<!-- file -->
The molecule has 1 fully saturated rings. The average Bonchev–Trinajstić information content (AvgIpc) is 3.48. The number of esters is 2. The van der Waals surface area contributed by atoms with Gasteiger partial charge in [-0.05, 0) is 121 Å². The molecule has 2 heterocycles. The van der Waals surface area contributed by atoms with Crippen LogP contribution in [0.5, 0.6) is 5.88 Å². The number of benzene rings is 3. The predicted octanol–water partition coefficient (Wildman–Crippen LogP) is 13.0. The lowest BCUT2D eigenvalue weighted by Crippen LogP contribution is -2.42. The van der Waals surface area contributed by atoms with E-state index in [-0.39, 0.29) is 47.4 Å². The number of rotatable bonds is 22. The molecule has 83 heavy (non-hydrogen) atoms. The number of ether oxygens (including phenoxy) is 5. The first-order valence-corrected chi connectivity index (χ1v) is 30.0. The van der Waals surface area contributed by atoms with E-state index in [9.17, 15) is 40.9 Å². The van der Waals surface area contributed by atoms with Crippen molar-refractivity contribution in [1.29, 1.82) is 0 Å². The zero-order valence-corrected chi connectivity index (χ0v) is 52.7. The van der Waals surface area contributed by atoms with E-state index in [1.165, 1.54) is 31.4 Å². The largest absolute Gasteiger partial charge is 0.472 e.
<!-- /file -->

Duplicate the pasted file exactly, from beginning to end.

The molecule has 1 fully saturated rings. The average Bonchev–Trinajstić information content (AvgIpc) is 3.48. The number of esters is 2. The van der Waals surface area contributed by atoms with Gasteiger partial charge in [-0.05, 0) is 121 Å². The molecule has 2 heterocycles. The van der Waals surface area contributed by atoms with Crippen LogP contribution in [0.5, 0.6) is 5.88 Å². The number of benzene rings is 3. The predicted octanol–water partition coefficient (Wildman–Crippen LogP) is 13.0. The lowest BCUT2D eigenvalue weighted by Crippen LogP contribution is -2.42. The van der Waals surface area contributed by atoms with E-state index in [-0.39, 0.29) is 47.4 Å². The number of rotatable bonds is 22. The molecule has 83 heavy (non-hydrogen) atoms. The number of ether oxygens (including phenoxy) is 5. The first-order valence-corrected chi connectivity index (χ1v) is 30.0. The van der Waals surface area contributed by atoms with E-state index in [9.17, 15) is 40.9 Å². The van der Waals surface area contributed by atoms with Crippen molar-refractivity contribution in [1.29, 1.82) is 0 Å². The zero-order valence-corrected chi connectivity index (χ0v) is 52.7. The van der Waals surface area contributed by atoms with E-state index in [1.165, 1.54) is 31.4 Å². The largest absolute Gasteiger partial charge is 0.472 e.